There are matters we often take for granted. In life. In religion. We have certain ideas passed down to us without ever examining them. One such idea I was always exposed to was the teaching on the “last days.” I believed we were, indeed, in the Last Days and these began in 1914. We were deep into “the time of the end.” It never dawned on me for a moment to examine this subject of the “last days” with a more reasonable eye.
I took these words and with computer search programs keyed up those occurrences of the phrase, “last days.” First, I wanted to know if Jesus ever used such a phrase? He did not. Did the phrase appear in the Bible’s last Book, the Apocalypse? No. How often did it appear in the Christian Scriptures? It is interesting how matters look when one lists the occurrence of a certain word or phrase on a chalkboard. In the case of this phrase “last days” there were only six! A whole doctrine based on so few occurrences.
It would be nearly impossible to convince any JW that “the last days” only occur half a dozen times in the Christian Bible. Let alone that all of these occurrences deal with the “end” of Jerusalem’s Temple Age and not our generation today. There would be an unreasonable mental block to this idea. But, here I list those texts which would carry the phrase “last days” in most Bibles.
1. ‘On the contrary, this is what was said through the prophet Joel, “And in the last days,"46 God says, "I shall pour out some of my spirit.’ (Acts 2:16, 17) This is from Peter’s Pentecostal speech where he quotes Joel 2:28-31 and applies it to those “last days” upon the Jews.
|46||LAST DAYS. In this case the phrase “last days” does not occur in Joel but are the result of Peter’s interpretative paraphrase.|
2. ‘But know this, that in the last days critical times hard to deal with will be here.’ (2 Timothy 3:1) This is an often used text by JWs. I know because I used it often and gave many a public lecture trying to prove this was not talking about the end of the Jewish world. However, two things began to bother me: a) the Greek has the singular “you” in the opening words showing it has a timely application to Timothy; and, b) the context between 2 Timothy 2:20-3:9 would argue Paul has in mind Timothy’s own circumstances and not a generation two thousand years in the future.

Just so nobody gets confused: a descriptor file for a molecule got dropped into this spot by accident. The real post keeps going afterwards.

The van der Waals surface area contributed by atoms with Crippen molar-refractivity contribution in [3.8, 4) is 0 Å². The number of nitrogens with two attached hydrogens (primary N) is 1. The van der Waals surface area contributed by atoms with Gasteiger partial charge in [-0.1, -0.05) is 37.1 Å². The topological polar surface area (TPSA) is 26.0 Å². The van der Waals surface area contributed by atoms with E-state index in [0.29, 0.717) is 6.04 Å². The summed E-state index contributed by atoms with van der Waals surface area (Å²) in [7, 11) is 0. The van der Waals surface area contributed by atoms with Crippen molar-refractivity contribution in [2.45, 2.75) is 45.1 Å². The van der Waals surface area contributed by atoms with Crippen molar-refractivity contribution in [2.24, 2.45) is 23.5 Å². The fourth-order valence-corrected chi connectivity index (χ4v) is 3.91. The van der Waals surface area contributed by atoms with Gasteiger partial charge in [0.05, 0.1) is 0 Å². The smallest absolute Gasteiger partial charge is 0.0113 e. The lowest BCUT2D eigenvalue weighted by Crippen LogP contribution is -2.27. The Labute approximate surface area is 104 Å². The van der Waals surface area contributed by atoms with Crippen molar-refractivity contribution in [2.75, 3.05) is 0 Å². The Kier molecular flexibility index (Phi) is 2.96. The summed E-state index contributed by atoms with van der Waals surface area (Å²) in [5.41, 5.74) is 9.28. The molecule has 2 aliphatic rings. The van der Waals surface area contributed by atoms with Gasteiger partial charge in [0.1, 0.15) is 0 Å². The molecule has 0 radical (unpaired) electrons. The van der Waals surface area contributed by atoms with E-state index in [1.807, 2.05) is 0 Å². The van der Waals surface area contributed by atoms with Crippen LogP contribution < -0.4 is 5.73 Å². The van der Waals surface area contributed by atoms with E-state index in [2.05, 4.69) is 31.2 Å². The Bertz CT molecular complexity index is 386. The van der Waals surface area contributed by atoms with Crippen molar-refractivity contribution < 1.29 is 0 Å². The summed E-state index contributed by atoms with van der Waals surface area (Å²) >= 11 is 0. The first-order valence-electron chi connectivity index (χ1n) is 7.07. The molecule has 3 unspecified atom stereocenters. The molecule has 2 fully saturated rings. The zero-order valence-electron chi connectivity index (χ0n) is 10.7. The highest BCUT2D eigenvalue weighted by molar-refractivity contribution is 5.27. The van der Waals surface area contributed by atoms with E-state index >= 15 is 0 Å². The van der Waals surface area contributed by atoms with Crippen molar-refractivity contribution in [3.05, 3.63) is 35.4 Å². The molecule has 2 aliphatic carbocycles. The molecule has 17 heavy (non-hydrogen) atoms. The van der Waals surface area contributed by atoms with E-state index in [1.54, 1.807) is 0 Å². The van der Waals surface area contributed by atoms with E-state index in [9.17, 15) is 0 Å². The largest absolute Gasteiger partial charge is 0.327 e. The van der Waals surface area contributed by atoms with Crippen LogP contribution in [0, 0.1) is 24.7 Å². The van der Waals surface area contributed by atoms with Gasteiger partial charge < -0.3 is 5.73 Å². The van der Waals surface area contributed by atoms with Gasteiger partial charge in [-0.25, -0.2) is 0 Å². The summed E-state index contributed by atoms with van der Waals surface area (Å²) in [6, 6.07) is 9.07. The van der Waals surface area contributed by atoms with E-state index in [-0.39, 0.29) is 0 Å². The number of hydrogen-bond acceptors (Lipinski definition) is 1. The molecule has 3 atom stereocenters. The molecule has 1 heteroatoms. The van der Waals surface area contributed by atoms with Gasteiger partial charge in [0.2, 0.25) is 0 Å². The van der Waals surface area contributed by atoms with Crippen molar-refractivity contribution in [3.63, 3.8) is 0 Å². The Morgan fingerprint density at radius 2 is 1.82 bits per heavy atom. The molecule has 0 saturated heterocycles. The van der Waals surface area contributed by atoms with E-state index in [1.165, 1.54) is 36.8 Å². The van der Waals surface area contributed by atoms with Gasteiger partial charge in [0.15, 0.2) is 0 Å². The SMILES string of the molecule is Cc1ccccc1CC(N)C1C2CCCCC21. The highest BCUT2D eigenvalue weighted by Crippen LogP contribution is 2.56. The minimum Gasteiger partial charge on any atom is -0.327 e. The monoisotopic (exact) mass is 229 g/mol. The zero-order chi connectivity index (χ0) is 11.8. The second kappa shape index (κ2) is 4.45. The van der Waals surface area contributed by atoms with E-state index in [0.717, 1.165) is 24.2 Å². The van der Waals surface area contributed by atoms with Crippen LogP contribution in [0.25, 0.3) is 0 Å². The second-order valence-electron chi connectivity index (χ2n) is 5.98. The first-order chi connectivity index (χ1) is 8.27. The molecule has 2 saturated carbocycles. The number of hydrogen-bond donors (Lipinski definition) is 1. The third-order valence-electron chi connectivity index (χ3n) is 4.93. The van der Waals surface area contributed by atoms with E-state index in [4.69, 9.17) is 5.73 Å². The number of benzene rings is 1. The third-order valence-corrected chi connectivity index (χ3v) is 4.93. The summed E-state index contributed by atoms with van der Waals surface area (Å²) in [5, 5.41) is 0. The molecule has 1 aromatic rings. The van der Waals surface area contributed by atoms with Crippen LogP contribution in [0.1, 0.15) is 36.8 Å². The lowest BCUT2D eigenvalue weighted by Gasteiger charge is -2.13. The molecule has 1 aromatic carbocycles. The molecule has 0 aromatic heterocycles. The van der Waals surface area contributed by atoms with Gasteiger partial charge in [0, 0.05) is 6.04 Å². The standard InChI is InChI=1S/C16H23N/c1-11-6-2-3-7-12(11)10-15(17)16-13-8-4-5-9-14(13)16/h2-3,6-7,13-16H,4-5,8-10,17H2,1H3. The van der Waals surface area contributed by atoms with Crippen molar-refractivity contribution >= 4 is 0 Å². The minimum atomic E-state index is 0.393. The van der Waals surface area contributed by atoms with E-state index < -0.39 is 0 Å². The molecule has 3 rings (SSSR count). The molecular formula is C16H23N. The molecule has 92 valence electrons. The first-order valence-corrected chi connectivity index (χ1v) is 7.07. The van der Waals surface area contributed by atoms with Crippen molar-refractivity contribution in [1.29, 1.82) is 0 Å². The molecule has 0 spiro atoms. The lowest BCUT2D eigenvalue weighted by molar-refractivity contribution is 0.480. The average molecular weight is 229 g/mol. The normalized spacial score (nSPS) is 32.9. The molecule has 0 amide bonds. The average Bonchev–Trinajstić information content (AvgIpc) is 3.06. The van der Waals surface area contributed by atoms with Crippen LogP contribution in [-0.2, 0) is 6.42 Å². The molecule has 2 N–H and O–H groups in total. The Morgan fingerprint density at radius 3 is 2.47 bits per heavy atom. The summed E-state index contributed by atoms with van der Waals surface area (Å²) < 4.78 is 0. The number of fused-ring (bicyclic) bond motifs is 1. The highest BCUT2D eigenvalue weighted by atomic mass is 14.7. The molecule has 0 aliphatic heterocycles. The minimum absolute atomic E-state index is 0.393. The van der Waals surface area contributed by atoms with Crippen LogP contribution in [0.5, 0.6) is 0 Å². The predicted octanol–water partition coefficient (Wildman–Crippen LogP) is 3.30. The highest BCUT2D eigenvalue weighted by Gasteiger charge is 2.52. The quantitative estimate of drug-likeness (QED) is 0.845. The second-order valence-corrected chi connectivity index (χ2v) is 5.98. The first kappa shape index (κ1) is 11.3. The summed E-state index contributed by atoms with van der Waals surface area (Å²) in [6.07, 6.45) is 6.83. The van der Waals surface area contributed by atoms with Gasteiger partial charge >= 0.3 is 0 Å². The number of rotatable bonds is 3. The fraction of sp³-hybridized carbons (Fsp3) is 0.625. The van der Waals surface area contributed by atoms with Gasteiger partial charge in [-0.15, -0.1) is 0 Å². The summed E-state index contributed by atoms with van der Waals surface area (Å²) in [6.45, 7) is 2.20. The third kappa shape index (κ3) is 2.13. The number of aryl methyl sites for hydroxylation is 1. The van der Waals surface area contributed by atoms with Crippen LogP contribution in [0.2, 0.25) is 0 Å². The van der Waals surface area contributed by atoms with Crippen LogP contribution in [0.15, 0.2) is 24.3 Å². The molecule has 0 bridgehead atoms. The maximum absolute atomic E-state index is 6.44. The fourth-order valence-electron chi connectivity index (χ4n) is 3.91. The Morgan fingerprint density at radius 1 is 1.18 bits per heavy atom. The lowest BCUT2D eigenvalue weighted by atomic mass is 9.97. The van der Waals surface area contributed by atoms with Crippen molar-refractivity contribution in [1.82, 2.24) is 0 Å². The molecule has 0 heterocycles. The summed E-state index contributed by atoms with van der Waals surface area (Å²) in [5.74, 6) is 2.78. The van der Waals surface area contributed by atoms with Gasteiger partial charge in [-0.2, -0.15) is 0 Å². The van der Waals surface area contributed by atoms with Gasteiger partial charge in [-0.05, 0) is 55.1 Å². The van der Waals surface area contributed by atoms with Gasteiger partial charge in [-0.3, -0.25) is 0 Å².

3. ‘God, who long ago spoke on many occasions and in many ways to our forefathers by means of the prophets, has at the end of these days [last days, KJV] spoken to us by means of a Son.’ (Hebrews 1:1, 2) These “last days” seem to clearly apply to that generation in the First Century.
4. ‘Something like fire is what you have stored up in the last days.’ (James 5:3) This could not apply to the future for it is addressed to James’ own contemporaries.
5. ‘For you know this first, that in the last days there will come ridiculers with their ridicule, proceeding according to their own desires and saying: "Where is this promised presence of his?”’ (2 Peter 3:3, 4) At first glance this text could be speaking about some ridiculers two thousand years after Peter wrote. However, I discovered this verse is actually quoted by the disciple Jude. Note this: ‘As for you, beloved ones, call to mind the sayings that have been previously spoken by the apostles of our Lord Jesus Christ, how they used to say to you: "In the last time there will be ridiculers, proceeding according to their own desires for ungodly things."’ (Jude17, 18) Thus, Peter’s words applied to those times and not the future.